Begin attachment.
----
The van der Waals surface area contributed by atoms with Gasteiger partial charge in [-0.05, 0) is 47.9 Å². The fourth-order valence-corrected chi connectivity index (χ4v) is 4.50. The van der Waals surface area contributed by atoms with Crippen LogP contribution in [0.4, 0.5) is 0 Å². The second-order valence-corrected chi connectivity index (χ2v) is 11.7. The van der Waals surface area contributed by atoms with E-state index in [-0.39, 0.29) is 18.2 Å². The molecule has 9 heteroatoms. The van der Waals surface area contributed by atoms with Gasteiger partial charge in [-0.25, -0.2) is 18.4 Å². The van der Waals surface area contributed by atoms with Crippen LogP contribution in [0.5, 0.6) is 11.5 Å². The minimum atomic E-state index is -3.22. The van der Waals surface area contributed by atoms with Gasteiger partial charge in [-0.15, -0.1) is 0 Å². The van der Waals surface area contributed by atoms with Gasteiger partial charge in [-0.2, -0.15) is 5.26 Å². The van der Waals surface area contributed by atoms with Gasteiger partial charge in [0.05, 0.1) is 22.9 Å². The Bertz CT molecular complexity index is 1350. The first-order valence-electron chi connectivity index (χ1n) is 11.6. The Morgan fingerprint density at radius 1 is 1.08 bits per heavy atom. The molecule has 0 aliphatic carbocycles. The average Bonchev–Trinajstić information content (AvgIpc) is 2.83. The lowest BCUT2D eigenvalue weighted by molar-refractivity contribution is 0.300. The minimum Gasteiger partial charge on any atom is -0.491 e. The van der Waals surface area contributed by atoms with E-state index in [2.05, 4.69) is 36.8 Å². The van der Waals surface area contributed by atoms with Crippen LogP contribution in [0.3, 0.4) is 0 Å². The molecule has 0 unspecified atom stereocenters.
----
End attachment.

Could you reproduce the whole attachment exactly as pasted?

The van der Waals surface area contributed by atoms with Gasteiger partial charge in [-0.05, 0) is 47.9 Å². The fourth-order valence-corrected chi connectivity index (χ4v) is 4.50. The van der Waals surface area contributed by atoms with Crippen LogP contribution in [0.4, 0.5) is 0 Å². The second-order valence-corrected chi connectivity index (χ2v) is 11.7. The van der Waals surface area contributed by atoms with E-state index in [-0.39, 0.29) is 18.2 Å². The molecule has 9 heteroatoms. The van der Waals surface area contributed by atoms with Gasteiger partial charge in [-0.25, -0.2) is 18.4 Å². The van der Waals surface area contributed by atoms with Crippen LogP contribution in [0.5, 0.6) is 11.5 Å². The minimum atomic E-state index is -3.22. The van der Waals surface area contributed by atoms with Gasteiger partial charge in [-0.15, -0.1) is 0 Å². The van der Waals surface area contributed by atoms with Gasteiger partial charge in [-0.2, -0.15) is 5.26 Å². The van der Waals surface area contributed by atoms with Gasteiger partial charge in [0.05, 0.1) is 22.9 Å². The Bertz CT molecular complexity index is 1350. The first-order valence-electron chi connectivity index (χ1n) is 11.6. The Morgan fingerprint density at radius 1 is 1.08 bits per heavy atom. The molecule has 0 aliphatic carbocycles. The average Bonchev–Trinajstić information content (AvgIpc) is 2.83. The lowest BCUT2D eigenvalue weighted by molar-refractivity contribution is 0.300. The minimum Gasteiger partial charge on any atom is -0.491 e. The van der Waals surface area contributed by atoms with E-state index in [2.05, 4.69) is 36.8 Å². The van der Waals surface area contributed by atoms with Crippen LogP contribution in [0.3, 0.4) is 0 Å². The molecule has 0 unspecified atom stereocenters.